Annual Simpson Lecture to focus on face transplant surgery, meaning of identity
The fact and fantasy of face transplant surgery will be the focus of the 16th annual Geddes W. Simpson Lecture at the University of Maine on Sept. 14.
Sharrona Pearl, an assistant professor in the Annenberg School of Communication at the University of Pennsylvania, will speak on “Face Transplant Surgery and the Meaning of Identity: A history and case study” beginning at 3:30 p.m. in Minsky Recital Hall.
The lecture, which is free and open to the public, will be followed by a reception. For more information or to request a disability accommodation, call Samuel Hanes, 581.1885.
The first face transplant occurred in 2005 following a long history of representations reflecting the anxieties about manipulations to the face and their implications for identity. Pearl asks: How do we make sense of the journey of this intervention from science fiction to science? In her talk, Pearl will explore the history of the procedure in fact and fantasy.
The presentation is part of the Geddes W. Simpson Lecture Series, made possible by a fund established at the University of Maine Foundation in 2001 by Simpson’s family. Simpson was a well-respected faculty member whose 55-year career in the College of Life Sciences and the Maine Agricultural Experiment Station began in 1931. He chaired the Entomology Department from 1954 until his retirement in 1974. The lecture was established to support a series that highlights speakers who have provided significant insight into the area where science and history intersect.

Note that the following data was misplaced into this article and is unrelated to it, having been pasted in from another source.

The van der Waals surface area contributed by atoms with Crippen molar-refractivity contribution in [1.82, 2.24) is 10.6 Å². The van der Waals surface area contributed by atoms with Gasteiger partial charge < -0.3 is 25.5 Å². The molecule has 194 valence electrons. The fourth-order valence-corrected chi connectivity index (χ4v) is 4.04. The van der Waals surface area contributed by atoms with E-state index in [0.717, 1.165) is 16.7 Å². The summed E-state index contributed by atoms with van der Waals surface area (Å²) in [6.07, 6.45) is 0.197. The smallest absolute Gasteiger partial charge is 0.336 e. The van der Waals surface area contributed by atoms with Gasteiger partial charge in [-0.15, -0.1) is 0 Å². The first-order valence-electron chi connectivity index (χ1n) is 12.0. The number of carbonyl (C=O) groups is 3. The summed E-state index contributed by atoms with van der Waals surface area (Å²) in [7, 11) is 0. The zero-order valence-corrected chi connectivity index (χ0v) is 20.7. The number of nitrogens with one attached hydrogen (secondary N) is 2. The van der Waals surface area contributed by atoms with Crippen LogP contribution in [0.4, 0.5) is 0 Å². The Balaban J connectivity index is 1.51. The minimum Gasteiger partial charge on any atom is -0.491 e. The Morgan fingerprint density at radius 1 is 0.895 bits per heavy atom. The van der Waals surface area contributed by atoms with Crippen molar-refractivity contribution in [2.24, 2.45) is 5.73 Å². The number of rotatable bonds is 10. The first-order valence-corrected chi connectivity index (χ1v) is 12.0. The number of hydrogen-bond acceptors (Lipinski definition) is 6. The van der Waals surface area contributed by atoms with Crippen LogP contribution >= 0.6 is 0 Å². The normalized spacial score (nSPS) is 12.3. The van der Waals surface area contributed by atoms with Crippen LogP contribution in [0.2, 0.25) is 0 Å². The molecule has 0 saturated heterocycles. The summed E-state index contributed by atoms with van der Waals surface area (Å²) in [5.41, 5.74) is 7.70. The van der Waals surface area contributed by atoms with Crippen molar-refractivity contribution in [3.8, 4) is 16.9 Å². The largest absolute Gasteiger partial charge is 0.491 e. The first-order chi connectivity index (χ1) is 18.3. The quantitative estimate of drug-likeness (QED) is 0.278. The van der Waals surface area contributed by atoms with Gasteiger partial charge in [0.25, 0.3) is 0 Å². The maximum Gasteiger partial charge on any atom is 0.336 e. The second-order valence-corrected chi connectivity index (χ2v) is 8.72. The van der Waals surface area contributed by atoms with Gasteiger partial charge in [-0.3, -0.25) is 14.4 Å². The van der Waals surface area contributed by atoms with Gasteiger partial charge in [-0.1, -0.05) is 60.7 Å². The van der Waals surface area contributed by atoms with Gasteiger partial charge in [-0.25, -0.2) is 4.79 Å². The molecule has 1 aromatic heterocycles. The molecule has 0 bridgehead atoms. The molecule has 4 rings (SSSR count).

Earlier in the day, Pearl will take part in a panel discussion examining the challenges, opportunities and responsibilities faced by Canadian scholars who research and teach in the United States. “Canadians Teaching in the United States” will be held from noon to 1 p.m. in the Coe Room of the Memorial Union.
Pearl will be joined by panelists Mark McLaughlin, an assistant professor of history and Canadian studies at UMaine; and Frédéric Rondeau, an assistant professor of French and assistant director of the Canadian-American Center at UMaine. The talk is co-sponsored by the Clement and Linda McGillicuddy Humanities Center and the Canadian-American Center.